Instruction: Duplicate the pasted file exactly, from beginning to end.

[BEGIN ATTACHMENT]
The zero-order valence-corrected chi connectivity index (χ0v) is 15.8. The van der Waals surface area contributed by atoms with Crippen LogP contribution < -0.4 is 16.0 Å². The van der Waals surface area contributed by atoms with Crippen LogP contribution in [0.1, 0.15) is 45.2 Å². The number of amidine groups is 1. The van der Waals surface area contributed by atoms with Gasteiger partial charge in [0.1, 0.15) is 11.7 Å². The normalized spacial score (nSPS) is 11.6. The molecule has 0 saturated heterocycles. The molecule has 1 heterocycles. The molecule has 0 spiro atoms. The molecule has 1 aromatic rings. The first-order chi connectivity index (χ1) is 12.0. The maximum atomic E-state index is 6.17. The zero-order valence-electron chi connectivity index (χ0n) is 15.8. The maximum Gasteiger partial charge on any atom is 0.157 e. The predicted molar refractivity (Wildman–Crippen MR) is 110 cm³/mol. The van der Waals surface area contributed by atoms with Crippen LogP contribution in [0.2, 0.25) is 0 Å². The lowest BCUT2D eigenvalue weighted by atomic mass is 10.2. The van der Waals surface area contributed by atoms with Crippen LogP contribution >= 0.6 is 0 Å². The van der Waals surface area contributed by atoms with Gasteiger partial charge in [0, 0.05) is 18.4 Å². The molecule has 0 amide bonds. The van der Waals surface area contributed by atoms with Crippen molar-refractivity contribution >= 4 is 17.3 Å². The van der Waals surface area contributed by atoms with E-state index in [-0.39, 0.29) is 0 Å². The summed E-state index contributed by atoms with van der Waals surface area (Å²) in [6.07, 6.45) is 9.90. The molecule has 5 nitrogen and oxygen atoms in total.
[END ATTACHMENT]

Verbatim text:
The zero-order valence-corrected chi connectivity index (χ0v) is 15.8. The van der Waals surface area contributed by atoms with Crippen LogP contribution < -0.4 is 16.0 Å². The van der Waals surface area contributed by atoms with Crippen LogP contribution in [0.1, 0.15) is 45.2 Å². The number of amidine groups is 1. The van der Waals surface area contributed by atoms with Gasteiger partial charge in [0.1, 0.15) is 11.7 Å². The normalized spacial score (nSPS) is 11.6. The molecule has 0 saturated heterocycles. The molecule has 1 heterocycles. The molecule has 0 spiro atoms. The molecule has 1 aromatic rings. The first-order chi connectivity index (χ1) is 12.0. The maximum atomic E-state index is 6.17. The zero-order valence-electron chi connectivity index (χ0n) is 15.8. The maximum Gasteiger partial charge on any atom is 0.157 e. The predicted molar refractivity (Wildman–Crippen MR) is 110 cm³/mol. The van der Waals surface area contributed by atoms with Crippen LogP contribution in [0.2, 0.25) is 0 Å². The lowest BCUT2D eigenvalue weighted by atomic mass is 10.2. The van der Waals surface area contributed by atoms with Crippen LogP contribution >= 0.6 is 0 Å². The van der Waals surface area contributed by atoms with Gasteiger partial charge in [0, 0.05) is 18.4 Å². The molecule has 0 amide bonds. The van der Waals surface area contributed by atoms with Crippen molar-refractivity contribution >= 4 is 17.3 Å². The van der Waals surface area contributed by atoms with E-state index in [-0.39, 0.29) is 0 Å². The summed E-state index contributed by atoms with van der Waals surface area (Å²) in [6.07, 6.45) is 9.90. The molecule has 5 nitrogen and oxygen atoms in total.